By Jane Drake and Ann Love. Tundra Books, 2010
YES YOU CAN! is a small book packed with great stories and detailed advice, encouragement and warnings for anyone who plans to change the world, intended for—but not restricted to—young people. Here are the examples: Amnesty International, blue box recycling, Greenpeace, how to start an arts and heritage festival in remote northern Canada, Save the Children, the American civil rights movement, non-smokers’ rights, Pollution Probe, and others. The point is that it can be done by one or two enthusiasts. Reading how each of these started and is now part of most activists’ landscape makes gripping learning—and it’s all packed into fewer than 150 pages.
Outrage is the best beginning. Are you seriously fed up with an issue and “no one is doing anything about it”? The Toronto based sisters Jane Drake and Ann Love make the point that outrage is a good basis for action, especially if you find allies. They list nine steps: first define the problem by writing it out until it makes sense. Next find supporters (even one will do at first), then go public by writing a snappy press release, raise some money, and finally and hopefully, when your dream is reality and the excitement has faded—just keep going!
Most of the examples are Canadian and all are do-able, though luck is not excluded. In Labrador life wasn’t great for many teenagers until teacher Tim Borlase came along and offered another option to their staple recreation of huntin’, fishin’, and shootin’. Now, each November the Labrador Creative Arts Festival features plays, dancing and drumming, storytelling and mime produced and written by students who are learning to value their Métis, Innu and Inuit traditions and heritage—as well as the chance to use drama to expose current injustices and concerns.
In the US during the 1950s fifty percent of men and thirty-three percent of women smoked. Smoking was glamorized in Hollywood movies and different brands were advertised on television and everywhere else including huge highway billboards. But forty years later there was huge change. Only twenty-five percent of Americans continued to smoke. Health campaigners exposed the tobacco companies’ cheating and lies. Medical research showed the link between smoking and cancer and very soon Canadian researchers found nicotine in the lungs of babies who had died from Sudden Infant Death Syndrome (SIDS). In 1974 Toronto nurse Rosalee Berlin had founded NSRA (Non-smokers’ Rights Association) by crusading for clear air in the workplace—resulting in the now familiar sight of office employees puffing and huddling together outside in the cold. President Obama, trying to quit smoking, has promised to observe the ban on it while in the White House.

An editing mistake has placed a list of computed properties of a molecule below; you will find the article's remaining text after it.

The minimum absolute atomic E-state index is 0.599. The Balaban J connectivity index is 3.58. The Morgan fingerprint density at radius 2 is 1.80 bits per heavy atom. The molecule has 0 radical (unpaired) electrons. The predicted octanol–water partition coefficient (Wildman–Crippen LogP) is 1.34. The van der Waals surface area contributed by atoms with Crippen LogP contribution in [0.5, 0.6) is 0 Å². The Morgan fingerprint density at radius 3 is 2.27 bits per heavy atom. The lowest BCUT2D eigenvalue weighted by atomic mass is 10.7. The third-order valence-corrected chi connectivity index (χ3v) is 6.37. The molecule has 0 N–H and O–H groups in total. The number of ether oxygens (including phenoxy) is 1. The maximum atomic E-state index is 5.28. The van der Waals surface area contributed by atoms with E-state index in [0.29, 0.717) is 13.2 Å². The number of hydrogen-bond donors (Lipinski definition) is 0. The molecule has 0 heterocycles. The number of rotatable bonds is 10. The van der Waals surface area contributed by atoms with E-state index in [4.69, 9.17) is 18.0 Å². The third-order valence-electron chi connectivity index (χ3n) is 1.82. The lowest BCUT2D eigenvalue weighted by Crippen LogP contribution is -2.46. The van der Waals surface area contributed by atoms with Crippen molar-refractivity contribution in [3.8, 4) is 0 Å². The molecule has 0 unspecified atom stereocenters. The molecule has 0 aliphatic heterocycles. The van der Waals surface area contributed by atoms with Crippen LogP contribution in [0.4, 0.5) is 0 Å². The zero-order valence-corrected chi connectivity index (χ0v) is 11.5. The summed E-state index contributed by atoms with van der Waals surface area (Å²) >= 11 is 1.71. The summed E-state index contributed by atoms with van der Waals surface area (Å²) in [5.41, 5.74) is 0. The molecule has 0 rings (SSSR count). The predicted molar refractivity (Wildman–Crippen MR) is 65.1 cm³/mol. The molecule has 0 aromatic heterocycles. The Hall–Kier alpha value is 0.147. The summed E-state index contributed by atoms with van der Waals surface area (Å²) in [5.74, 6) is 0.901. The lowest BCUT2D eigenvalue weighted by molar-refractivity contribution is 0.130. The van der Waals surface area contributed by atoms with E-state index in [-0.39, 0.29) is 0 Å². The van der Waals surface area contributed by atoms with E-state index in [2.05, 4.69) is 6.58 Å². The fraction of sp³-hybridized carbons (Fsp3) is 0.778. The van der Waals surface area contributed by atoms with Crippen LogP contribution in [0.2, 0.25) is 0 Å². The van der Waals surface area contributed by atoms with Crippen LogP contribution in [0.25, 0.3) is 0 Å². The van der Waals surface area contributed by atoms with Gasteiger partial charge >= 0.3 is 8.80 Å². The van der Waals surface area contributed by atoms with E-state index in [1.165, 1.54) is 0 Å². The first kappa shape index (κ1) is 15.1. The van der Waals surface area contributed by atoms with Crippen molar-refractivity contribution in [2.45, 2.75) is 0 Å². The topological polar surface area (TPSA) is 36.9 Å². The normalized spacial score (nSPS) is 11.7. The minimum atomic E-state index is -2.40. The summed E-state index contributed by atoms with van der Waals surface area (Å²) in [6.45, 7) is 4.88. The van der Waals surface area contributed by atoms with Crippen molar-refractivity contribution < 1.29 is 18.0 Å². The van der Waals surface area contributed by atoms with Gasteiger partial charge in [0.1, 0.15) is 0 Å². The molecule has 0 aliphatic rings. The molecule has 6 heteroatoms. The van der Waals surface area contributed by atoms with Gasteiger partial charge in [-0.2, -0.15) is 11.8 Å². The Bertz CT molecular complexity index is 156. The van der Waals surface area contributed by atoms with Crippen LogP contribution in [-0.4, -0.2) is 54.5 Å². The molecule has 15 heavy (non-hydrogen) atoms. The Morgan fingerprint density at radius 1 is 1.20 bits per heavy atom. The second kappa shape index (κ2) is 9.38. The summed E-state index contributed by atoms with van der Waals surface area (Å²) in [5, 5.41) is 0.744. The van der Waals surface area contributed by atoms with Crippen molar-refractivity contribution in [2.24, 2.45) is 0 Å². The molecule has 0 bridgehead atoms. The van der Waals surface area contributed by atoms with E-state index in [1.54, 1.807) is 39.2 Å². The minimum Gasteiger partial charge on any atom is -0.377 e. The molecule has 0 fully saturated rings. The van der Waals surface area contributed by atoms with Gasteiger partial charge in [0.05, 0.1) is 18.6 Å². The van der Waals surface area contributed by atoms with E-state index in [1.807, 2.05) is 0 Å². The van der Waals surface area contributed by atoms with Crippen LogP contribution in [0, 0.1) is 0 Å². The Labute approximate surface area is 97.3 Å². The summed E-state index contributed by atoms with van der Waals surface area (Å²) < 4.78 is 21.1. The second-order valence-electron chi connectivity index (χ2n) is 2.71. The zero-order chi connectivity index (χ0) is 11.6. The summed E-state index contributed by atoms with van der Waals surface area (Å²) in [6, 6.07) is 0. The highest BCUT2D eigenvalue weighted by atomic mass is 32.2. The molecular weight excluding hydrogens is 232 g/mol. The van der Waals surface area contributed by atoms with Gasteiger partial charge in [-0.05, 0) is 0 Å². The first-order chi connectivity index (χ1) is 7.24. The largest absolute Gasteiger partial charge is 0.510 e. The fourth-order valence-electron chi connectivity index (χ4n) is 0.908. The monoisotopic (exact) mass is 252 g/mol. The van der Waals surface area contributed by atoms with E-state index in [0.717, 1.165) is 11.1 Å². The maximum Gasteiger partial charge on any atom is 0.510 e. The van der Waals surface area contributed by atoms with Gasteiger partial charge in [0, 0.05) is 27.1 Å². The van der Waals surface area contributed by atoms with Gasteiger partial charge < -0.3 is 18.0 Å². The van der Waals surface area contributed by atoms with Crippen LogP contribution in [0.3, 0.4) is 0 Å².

These are just two of the stories the sisters Jane and Ann have researched and presented in their guide to being an activist. To start though they suggest a bit of introspection, such as creating your own ideal self-portrait by choosing from lists of 24 ideal behaviours and the same number of those you despise, and considering how they apply in your own everyday life and then to the cause who are hoping to take on. To my mind, this is overdoing it. Any person who reads this book seriously and still passionate to pursue her cause will JUST DO IT!
Reviewed by Penny Sanger, a peace educator in Ottawa.